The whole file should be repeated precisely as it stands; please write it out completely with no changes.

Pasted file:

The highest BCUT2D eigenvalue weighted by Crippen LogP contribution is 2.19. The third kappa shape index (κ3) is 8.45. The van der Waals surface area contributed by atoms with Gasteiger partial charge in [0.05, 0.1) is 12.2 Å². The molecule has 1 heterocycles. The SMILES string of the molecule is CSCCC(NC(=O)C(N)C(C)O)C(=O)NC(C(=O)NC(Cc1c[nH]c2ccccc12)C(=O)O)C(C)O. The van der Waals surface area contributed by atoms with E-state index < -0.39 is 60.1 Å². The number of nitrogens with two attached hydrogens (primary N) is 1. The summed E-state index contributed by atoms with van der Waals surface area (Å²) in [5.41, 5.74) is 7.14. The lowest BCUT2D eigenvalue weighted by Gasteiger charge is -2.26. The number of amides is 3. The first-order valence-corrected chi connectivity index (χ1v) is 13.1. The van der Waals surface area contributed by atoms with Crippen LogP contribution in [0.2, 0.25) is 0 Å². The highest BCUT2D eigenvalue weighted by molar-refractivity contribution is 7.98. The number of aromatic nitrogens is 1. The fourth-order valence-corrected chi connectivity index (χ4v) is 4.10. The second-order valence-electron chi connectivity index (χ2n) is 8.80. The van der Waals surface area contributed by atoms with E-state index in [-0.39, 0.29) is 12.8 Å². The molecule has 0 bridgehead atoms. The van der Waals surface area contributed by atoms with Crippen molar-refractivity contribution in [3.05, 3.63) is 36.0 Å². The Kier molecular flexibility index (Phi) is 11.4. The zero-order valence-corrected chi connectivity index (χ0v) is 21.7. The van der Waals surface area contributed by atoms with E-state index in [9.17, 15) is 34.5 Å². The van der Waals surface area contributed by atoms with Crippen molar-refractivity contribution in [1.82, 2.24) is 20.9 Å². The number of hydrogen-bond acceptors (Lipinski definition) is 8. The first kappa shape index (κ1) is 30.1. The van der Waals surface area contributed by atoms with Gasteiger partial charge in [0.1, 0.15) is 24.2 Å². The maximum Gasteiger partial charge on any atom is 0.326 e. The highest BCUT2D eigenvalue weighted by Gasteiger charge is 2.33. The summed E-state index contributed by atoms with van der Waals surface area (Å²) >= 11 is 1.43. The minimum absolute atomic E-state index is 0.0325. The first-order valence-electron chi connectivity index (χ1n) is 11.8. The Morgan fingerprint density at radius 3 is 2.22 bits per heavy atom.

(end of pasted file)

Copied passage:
The highest BCUT2D eigenvalue weighted by Crippen LogP contribution is 2.19. The third kappa shape index (κ3) is 8.45. The van der Waals surface area contributed by atoms with Gasteiger partial charge in [0.05, 0.1) is 12.2 Å². The molecule has 1 heterocycles. The SMILES string of the molecule is CSCCC(NC(=O)C(N)C(C)O)C(=O)NC(C(=O)NC(Cc1c[nH]c2ccccc12)C(=O)O)C(C)O. The van der Waals surface area contributed by atoms with E-state index < -0.39 is 60.1 Å². The number of nitrogens with two attached hydrogens (primary N) is 1. The summed E-state index contributed by atoms with van der Waals surface area (Å²) in [5.41, 5.74) is 7.14. The lowest BCUT2D eigenvalue weighted by Gasteiger charge is -2.26. The number of amides is 3. The first-order valence-corrected chi connectivity index (χ1v) is 13.1. The van der Waals surface area contributed by atoms with Crippen LogP contribution in [0.2, 0.25) is 0 Å². The highest BCUT2D eigenvalue weighted by molar-refractivity contribution is 7.98. The number of aromatic nitrogens is 1. The fourth-order valence-corrected chi connectivity index (χ4v) is 4.10. The second-order valence-electron chi connectivity index (χ2n) is 8.80. The van der Waals surface area contributed by atoms with E-state index in [-0.39, 0.29) is 12.8 Å². The molecule has 0 bridgehead atoms. The van der Waals surface area contributed by atoms with Crippen molar-refractivity contribution in [3.05, 3.63) is 36.0 Å². The Kier molecular flexibility index (Phi) is 11.4. The zero-order valence-corrected chi connectivity index (χ0v) is 21.7. The van der Waals surface area contributed by atoms with E-state index in [9.17, 15) is 34.5 Å². The van der Waals surface area contributed by atoms with Crippen molar-refractivity contribution in [1.82, 2.24) is 20.9 Å². The number of hydrogen-bond acceptors (Lipinski definition) is 8. The first kappa shape index (κ1) is 30.1. The van der Waals surface area contributed by atoms with Gasteiger partial charge in [0.1, 0.15) is 24.2 Å². The maximum Gasteiger partial charge on any atom is 0.326 e. The highest BCUT2D eigenvalue weighted by Gasteiger charge is 2.33. The summed E-state index contributed by atoms with van der Waals surface area (Å²) >= 11 is 1.43. The minimum absolute atomic E-state index is 0.0325. The first-order valence-electron chi connectivity index (χ1n) is 11.8. The Morgan fingerprint density at radius 3 is 2.22 bits per heavy atom.